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The Chase Sapphire Reserve Is Our Readers' Favorite Travel Rewards Card

Chase Sapphire Reserve
Chase Sapphire Reserve
Photo: The Points Guy
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Note: the offers mentioned below are subject to change at any time and some may no longer be available.

While most of our recent credit card Co-Ops sparked healthy debates, our travel rewards card poll was thoroughly dominated by the Chase Sapphire Reserve.


We at The Inventory wholeheartedly agree, but read on for a secondary pick that offers a ton of value, even if you already have the Sapphire Reserve.

Chase Sapphire Reserve

The Basics:

  • $450 annual fee, offset by a $300 annual credit applied towards travel purchases made with the card.
  • 50,000 bonus Ultimate Rewards points after spending $4,000 in your first three months.
  • Earn three points per dollar on travel and dining purchases (excluding purchases covered by the $300 travel credit).
  • Points are worth 1.5 cents each when redeemed for travel through Chase Ultimate Rewards. For example, 50,000 points are worth $750 toward travel.
  • 1:1 point transfer to several airline and hotel loyalty programs.
  • Access to 1,000+ airport lounges worldwide with included Priority Pass Select membership.
  • Up to $100 application fee credit for Global Entry or TSA Pre✓.
  • Can be combined with Chase Freedom Unlimited (1.5 points per dollar on all purchases) and Chase Freedom card (5 points per dollar on quarterly rotating categories) to earn more points.

What you had to say: 

$450 annual fee....YET, you receive $300 reimbursement for your first travel-coded purchases for the year (which includes Uber and Lyft), $100 reimbursement for Global Entry fee, AND free membership in the Priority Pass airport lounge program (worth $100, annually). Oh, and comprehensive travel and rental auto insurance are thrown in, too.

AND... it’s made of METAL. :) - kunundrum


Another vote for the Sapphire Reserve, especially when paired with the Freedom and Freedom Unlimited.

Between me and my wife, we’ve redeemed over $10,000 in travel rewards in the past 18 months.

In reference to the other poster asking how much you need to spend to earn rewards, don’t just focus on just spending. About half of my earning was a result of sign on or referral bonuses. If you share a residence with someone (like a spouse or significant other), you can pool points between you. You can also get referral bonuses when you refer them to a card you already have, double the sign on bonus by getting the cards twice (editor’s note: one credit line for each person) and get around the 5/24 rule. - MechE31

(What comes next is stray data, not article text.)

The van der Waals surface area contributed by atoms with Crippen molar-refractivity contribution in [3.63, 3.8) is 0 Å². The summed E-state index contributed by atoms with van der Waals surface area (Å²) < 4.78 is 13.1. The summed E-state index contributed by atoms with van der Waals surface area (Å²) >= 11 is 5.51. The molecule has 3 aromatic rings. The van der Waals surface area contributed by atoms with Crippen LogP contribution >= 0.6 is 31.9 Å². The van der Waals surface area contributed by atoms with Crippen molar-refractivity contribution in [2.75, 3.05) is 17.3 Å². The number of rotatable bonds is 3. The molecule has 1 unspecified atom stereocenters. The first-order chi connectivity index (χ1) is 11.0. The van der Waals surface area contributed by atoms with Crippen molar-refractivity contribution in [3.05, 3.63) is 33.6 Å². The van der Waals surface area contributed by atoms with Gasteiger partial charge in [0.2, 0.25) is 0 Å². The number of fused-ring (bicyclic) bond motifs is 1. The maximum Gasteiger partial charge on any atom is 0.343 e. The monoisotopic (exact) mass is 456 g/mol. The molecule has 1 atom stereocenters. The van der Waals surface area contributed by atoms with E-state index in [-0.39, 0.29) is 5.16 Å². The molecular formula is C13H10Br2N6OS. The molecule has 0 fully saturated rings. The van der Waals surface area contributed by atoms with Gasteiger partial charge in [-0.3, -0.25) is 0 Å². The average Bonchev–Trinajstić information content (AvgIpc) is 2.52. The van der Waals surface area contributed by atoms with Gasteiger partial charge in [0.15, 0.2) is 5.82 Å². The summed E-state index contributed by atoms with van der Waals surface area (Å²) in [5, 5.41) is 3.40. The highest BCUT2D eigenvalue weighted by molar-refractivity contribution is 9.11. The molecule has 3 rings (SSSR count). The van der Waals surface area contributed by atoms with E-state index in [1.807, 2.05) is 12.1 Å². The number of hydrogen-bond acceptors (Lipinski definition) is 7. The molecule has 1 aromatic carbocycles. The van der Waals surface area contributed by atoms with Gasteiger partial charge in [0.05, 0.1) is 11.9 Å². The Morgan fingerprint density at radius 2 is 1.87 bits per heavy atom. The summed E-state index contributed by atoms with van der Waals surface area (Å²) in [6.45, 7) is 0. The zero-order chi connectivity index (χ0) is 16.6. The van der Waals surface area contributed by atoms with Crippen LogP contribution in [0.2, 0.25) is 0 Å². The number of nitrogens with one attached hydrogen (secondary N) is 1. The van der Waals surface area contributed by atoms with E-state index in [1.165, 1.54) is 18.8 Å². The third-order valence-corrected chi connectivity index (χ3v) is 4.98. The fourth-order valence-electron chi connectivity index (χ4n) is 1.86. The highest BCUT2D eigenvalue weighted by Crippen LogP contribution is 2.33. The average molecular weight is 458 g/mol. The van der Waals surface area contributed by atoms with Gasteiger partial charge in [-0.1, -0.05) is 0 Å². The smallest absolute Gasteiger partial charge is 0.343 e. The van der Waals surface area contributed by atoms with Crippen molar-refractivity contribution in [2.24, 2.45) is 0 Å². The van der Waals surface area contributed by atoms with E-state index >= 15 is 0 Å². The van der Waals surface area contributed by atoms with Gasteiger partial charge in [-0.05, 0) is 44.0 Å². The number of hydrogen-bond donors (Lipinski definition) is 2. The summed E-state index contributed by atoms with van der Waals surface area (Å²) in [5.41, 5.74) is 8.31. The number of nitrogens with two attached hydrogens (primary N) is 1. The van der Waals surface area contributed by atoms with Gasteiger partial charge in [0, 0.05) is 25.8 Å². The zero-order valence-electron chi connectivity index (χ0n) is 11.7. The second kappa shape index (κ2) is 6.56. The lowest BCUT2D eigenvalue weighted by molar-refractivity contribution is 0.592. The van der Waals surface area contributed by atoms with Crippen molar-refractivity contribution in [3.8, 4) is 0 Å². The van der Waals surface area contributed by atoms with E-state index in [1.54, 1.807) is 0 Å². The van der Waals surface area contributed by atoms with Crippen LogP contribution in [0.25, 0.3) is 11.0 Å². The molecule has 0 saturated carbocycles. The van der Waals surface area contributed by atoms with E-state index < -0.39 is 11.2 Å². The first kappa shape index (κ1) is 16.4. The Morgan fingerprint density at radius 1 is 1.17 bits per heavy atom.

Chase Sapphire Reserve for the win. I’ve had it for 2.5 years. In that time, I’ve gotten 4 round trip airline tickets for free (DC to L.A. and DC to PEI, Canada), Global Entry for free, and Priority Pass lounge access at multiple domestic and international airports. I’ve also booked two nights at a hotel for free.

All of this is due to Chase Sapphire Reserve’s generous point system. Triple points on travel and travel includes parking garages and subway tickets. Also, triple points on dining. - JustPassingThrough


The Platinum Card® from American Express


The Basics:

  • $550 annual fee
  • 60,000 Membership Rewards points after spending $5,000 in your first three months (or potentially up to 100,000 points with the CardMatch tool, though those offers are subject to change at any time)
  • 5X Membership Rewards points per dollar on flights and prepaid hotels booked directly with airlines or with American Express Travel.
  • Uber VIP status and free rides in the U.S. up to $15 each month, plus a bonus $20 in December (up to $200 total annually).
  • Up to $200 airline fee credit per calendar year in baggage fees and more at one qualifying airline of your choice.
  • Up to $100 in statement credits annually for purchases at Saks Fifth Avenue.
  • Priority Pass Select lounge access and access to American Express’s own Centurion Lounges. Also access Delta Sky Club lounges with a same-day Delta boarding pass.
  • Global Entry or TSA PreCheck credit (up to $100 every five years).
  • Automatic Gold Status with Marriott and Hilton.

The Amex Platinum requires a bit more “work,” than the Sapphire Reserve—the partitioned Uber credit and airline fee credit aren’t as appealing as Chase’s simple $300 automatic annual travel credit—but its perks are even stronger.


You still get Priority Pass lounge access, but you also get access to Amex’s excellent Centurion lounges, and Delta Sky Clubs with a Delta boarding pass. Hilton and Marriott Gold status can make your hotel stays immensely more enjoyable. And earning 5x points on airfare and hotel stays is as good as it gets.

Really, you should probably decide based on your home airport and airline of choice. If you fly Southwest or United a lot, you probably want to get the Reserve, since those are both Chase transfer partners. If you’re a Delta flyer, and especially if you have a Centurion lounge in your home airport, the Platinum will probably make more sense for you. They’re both excellent cards, and if you’re willing to put in the mental effort, it’s not that crazy to have both of them in your wallet.


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